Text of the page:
Comment on Dhiman, R. et al. Correlation of Non-Polio Acute Flaccid Paralysis Rate with Pulse Polio Frequency in India. Int. J. Environ. Res. Public Health 2018, 15, 1755
- The Acute Flaccid Paralysis (AFP) surveillance data that the authors have used include reported cases of the 0–15 year age group and the rates are calculated forthwith. However, the use of Oral Polio Vaccine (OPV) in Intensified Pulse Polio Immunization (IPPI) or Pulse Polio campaigns is targeted toward children in the age range of 0–5 years. Hence, correlating the two does not actually answer the hypothesis unless some analytical evidence is provided to show that the AFP rate in the 5–15 year age group is not influencing the results.
- There is the possibility that the sensitivity of surveillance and, therefore, the number of AFP cases reported depended not only on the broadened case definition, to include even atypical or non-classical AFP cases, but also on the focus and efforts in terms of active case search (ACS) visits by the surveillance officers. It is a reality that due to the transitioning plans, a shifting of focus from polio, and the reduced presence of specialized surveillance system workforce from partner agencies such as WHO, especially in Uttar Pradesh and Bihar, the number of ACS visits to the reporting and informer units of the AFP reporting network have decreased considerably. This might also be correlated with the non-polio AFP rates in recent years.
- When comparing the data from states such as Delhi, Karnataka and Kerala, as per the data sheet provided by the authors, one fails to see the correlation observed by the authors for these states. Even the southern and northern parts of states such as Karnataka, with the same frequency of pulse polio campaigns, have widely variable non-polio AFP rates.
- The frequency of administration of OPV has increased due to routine immunization strengthening efforts, especially in northern states such as Uttar Pradesh and Bihar, stemming from campaigns such as special immunization weeks, Mission Indradhanush, and Gram Swaraj Abhiyan, which have been active from 2013/2014 onwards. The routine immunization OPV doses (5) are reaching a greater percentage of each birth cohort (about 30-40% more in northern states since 2013/2014), which is not accounted for by the authors.
- There was a change in OPV type during the global switch from tOPV to bOPV in 2016. IPV was introduced prior to the switch to avoid the risk of VDPV emergence. In addition, the complex effects of IPV generated immunity against polio paralysis of any type (WPV, VDPV, or VAPP), when administered simultaneously with bOPV, due to variation in the speed and magnitude of serosal immunity generation by IPV vis-à-vis that by bOPV, and the subsequent reduction in the risk of generation of paralytic illness is also not discussed or accounted for. Moreover, the low coverage of IPV, due to global shortages in supply chains, is not accounted for.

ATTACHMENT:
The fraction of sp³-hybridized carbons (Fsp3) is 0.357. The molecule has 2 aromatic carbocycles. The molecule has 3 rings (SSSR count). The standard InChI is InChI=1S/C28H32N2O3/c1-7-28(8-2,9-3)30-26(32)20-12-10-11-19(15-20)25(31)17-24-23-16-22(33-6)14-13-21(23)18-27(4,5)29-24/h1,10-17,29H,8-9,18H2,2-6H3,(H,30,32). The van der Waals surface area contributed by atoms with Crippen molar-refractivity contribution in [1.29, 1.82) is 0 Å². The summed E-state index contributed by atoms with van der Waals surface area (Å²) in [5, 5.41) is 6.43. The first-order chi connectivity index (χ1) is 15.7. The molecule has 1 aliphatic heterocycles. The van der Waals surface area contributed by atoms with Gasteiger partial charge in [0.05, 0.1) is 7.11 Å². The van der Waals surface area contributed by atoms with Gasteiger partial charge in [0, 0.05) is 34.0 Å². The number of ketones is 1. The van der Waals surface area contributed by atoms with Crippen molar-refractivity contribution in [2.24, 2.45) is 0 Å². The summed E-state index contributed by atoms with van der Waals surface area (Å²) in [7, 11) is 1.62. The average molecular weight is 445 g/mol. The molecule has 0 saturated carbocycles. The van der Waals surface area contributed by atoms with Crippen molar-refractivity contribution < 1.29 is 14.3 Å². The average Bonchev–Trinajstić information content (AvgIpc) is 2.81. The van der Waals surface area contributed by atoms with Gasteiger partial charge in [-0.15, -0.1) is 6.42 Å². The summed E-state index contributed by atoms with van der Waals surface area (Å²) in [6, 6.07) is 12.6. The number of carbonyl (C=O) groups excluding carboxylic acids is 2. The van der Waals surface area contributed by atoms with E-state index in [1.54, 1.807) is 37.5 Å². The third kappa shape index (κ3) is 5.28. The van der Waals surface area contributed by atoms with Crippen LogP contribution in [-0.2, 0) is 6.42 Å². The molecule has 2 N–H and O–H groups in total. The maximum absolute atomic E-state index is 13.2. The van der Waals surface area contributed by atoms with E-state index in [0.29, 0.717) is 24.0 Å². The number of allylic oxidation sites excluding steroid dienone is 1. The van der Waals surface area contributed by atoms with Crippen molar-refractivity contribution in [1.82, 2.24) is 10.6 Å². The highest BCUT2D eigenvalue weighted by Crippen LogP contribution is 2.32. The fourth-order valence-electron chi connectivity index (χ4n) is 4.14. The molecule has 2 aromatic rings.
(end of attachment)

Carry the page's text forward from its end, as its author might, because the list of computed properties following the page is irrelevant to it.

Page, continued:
- The possibility of post vaccination paralysis, though described in the literature to be about one in two to three million doses, might apply only to those children who take vaccines for the first time, those who are totally naïve with no pre-existing immunity. This might be much more uncommon in already vaccinated children. As the naïve cohort will remain similar (or with only a slight change caused by the birth rate) irrespective of the number of polio campaign rounds or the routine immunization schedule, the possibility of the OPV induced paralysis rate changing much each year is questionable. Hence, there appears to be no biological plausibility for the conclusions on correlation described by the authors, which should be regarded as spurious unless proved otherwise by further studies.
- Another important factor, i.e., non-polio enteroviruses (NPEV) causing polio like paralysis, and variations in the temporal and spatial distribution of NPEVs across Indian states are unaccounted for.
- The authors do not describe how the proportions of actual diagnoses of AFP cases have varied over time, nor what percentage fit into the classical AFP criteria as practiced in the western countries to which the authors have drawn the non-polio AFP rate comparisons of India.
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H.S., S. Comment on Dhiman, R. et al. Correlation of Non-Polio Acute Flaccid Paralysis Rate with Pulse Polio Frequency in India. Int. J. Environ. Res. Public Health 2018, 15, 1755. Int. J. Environ. Res. Public Health 2019, 16, 13. https://doi.org/10.3390/ijerph16010013
H.S. S. Comment on Dhiman, R. et al. Correlation of Non-Polio Acute Flaccid Paralysis Rate with Pulse Polio Frequency in India. Int. J. Environ. Res. Public Health 2018, 15, 1755. International Journal of Environmental Research and Public Health. 2019; 16(1):13. https://doi.org/10.3390/ijerph16010013Chicago/Turabian Style
H.S., Siddalingaiah. 2019. "Comment on Dhiman, R. et al. Correlation of Non-Polio Acute Flaccid Paralysis Rate with Pulse Polio Frequency in India. Int. J. Environ. Res. Public Health 2018, 15, 1755" International Journal of Environmental Research and Public Health 16, no. 1: 13. https://doi.org/10.3390/ijerph16010013